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Follow the Leader

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"I am afraid to say that the history of entertainment is also the history of imitation."
Satoru Iwata, late CEO of Nintendo, in 2010

Whenever a work achieves enough success, there will be imitators. It doesn't matter if it's a cheap foreign knockoff or a major Hollywood production. It doesn't matter whether the writers are choosing to do this or the producers are. If they think they can make money by basing their creation on a successful work, or at least something else in its genre, they will do so. Thanks to Sturgeon's Law, this has the typical effect of flooding the market with a lot of inferior works. But not always; sometimes they improve on the original, or find new approaches to it.

Of course, the trailblazing work may itself not be original; in this day and age, little is. But it just manages to capture the public's interest (and their money), and it is this magical moment that studios strive to duplicate, after the fact. It isn't unusual for the press releases or documents for these imitations to mention the comparison.


May result in the resurrection of a previously successful franchise in the same genre; X-Men and Spider-Man, for instance, led to Batman Begins and Superman Returns. These may or may not become Lost in Imitation.

If the imitators have enough of the spark to become successful and spawn imitators of their own, a whole new genre may be created, as imitators and follow-ups evolve and begin to codify a style.

Note that this phenomenon is not limited to recorded visual entertainment. The music industry in particular is just as prone to "trend-hopping," as are video games and, really, any entertainment medium. Also note that while the text of this article deals primarily with American institutions, the concepts herein apply equally in all parts of the world.

It's also interesting to note that Follow the Leader may result in its own particular form of Narm. Just try dressing your characters up in black leather longcoats and using Bullet Time in your action sequences nowadays without becoming Matrix knockoff Snark Bait.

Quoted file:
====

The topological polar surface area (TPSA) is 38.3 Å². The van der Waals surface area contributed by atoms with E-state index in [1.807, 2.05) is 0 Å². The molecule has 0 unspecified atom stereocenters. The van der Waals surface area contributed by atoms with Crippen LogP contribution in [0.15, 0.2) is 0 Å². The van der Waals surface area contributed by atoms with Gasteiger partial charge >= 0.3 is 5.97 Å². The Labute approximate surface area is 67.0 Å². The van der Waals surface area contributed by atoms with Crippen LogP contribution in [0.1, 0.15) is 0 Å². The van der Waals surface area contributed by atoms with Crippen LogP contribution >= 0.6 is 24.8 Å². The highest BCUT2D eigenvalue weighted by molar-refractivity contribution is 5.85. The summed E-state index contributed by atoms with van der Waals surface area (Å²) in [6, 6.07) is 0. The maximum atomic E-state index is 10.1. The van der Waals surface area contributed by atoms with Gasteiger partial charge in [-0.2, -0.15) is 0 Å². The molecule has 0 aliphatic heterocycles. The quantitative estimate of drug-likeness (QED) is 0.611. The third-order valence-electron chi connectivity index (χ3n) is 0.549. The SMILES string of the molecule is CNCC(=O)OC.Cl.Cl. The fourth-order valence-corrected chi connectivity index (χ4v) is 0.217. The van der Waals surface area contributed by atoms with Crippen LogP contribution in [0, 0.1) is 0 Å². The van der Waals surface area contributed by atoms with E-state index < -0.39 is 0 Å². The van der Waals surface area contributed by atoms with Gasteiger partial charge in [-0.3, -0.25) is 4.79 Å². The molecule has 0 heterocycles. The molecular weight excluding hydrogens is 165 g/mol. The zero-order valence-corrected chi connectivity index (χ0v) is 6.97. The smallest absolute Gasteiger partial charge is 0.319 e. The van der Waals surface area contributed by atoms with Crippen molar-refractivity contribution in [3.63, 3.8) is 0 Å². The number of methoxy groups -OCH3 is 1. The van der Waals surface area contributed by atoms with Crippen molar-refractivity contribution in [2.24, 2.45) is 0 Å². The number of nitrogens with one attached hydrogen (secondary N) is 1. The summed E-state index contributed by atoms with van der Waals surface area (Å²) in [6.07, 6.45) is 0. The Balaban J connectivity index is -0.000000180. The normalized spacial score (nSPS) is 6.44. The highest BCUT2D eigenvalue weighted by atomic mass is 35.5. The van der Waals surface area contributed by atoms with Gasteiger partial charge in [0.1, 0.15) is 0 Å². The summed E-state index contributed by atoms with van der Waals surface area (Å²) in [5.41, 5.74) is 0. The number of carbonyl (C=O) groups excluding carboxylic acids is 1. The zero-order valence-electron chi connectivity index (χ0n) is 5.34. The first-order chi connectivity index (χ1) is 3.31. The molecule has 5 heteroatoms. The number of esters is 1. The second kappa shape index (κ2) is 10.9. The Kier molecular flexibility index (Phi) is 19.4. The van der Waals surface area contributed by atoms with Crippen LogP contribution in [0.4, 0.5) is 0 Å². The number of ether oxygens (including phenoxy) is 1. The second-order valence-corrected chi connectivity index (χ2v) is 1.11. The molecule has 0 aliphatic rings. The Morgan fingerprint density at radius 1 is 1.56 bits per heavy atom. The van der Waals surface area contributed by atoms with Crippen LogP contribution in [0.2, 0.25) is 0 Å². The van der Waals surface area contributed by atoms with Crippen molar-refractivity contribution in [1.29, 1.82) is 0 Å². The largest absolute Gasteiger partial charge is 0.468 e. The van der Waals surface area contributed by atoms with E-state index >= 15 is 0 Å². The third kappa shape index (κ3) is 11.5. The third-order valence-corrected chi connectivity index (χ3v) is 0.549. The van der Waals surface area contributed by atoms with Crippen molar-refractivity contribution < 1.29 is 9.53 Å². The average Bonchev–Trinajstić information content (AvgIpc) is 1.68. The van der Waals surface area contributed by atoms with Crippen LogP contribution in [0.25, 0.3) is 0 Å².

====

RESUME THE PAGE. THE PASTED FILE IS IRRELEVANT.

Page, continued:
Another potential problem is Misaimed Fandom. Instead of looking at the core reasons why the original may have been so popular and basing their follow-up on that, such as three-dimensional characters, a unique plot and genuinely witty or moving writing and acting, the creators following the leader only tend to focus on the superficial stuff on the surface — it's got pirates in it; pirates must be popular, so let's all make nothing but pirate movies! — and thus completely miss the point of what made the original great in the first place; In some cases, imitators will deliberately copy the problems of the original, believing those elements were important to the success of the work, when they were actually flaws of the original that could be ignored, but in the imitation will become major problems.

This approach also tends to lead to market saturation and, eventually Fan Disillusionment; after all, no matter how much you like pirate movies, if the only thing anyone makes is pirate movies, you're going to get sick of pirates and want to see stories about something else. This is also the reason why Cyclic Tropes are cyclic: someone does it one way, everyone imitates it; after a while, someone wants to do it differently, and everyone imitates that. Of course, once that's mainstream, someone will want to do it differently, and back it goes the other way...

So why bother following the leader at all? Well, since the original being copied probably had something that made it successful, it's rare for the duplicates to fail completely. And once in a while, they can pay off big time. Some works actually manage to replicate much of the success of the leader, often by original elements that give the followers their own quality or, even more rarely, by highly derivative works that manage to maintain or even exceed the quality of the leader. The latter usually happens with video games, especially if the leader is not on that system and the follower is a successful answer to it. Anyway, what's the point in innovations if nothing else is going to take advantage of or even build on it?

Truth in Television pretty everywhere outside of media, as well. Someone had to discover smelting bronze for an entire period of history to massively use it, someone else had to discover smelting iron for the Iron Age, and some particular Ur-Example had to realize rocks were better than bare hands as tools. But imitating technology is one thing (you tend to lose wars if you don't); non-creative "creative works" are something else. While this trope is often used in a negative connotation, this isn't always the case - the leader often sends a message to executives that something that they had seen as "too niche" or too hard to market before actually isn't. This has in fact allowed plenty of things to get a mainstream release, or even a release period. As anyone who worked in the industry can tell you, getting an official release (even a small one) can be very competitive.

A Super-Trope to:

Compare Dueling Works.



Alternative Title(s): Following The Leader


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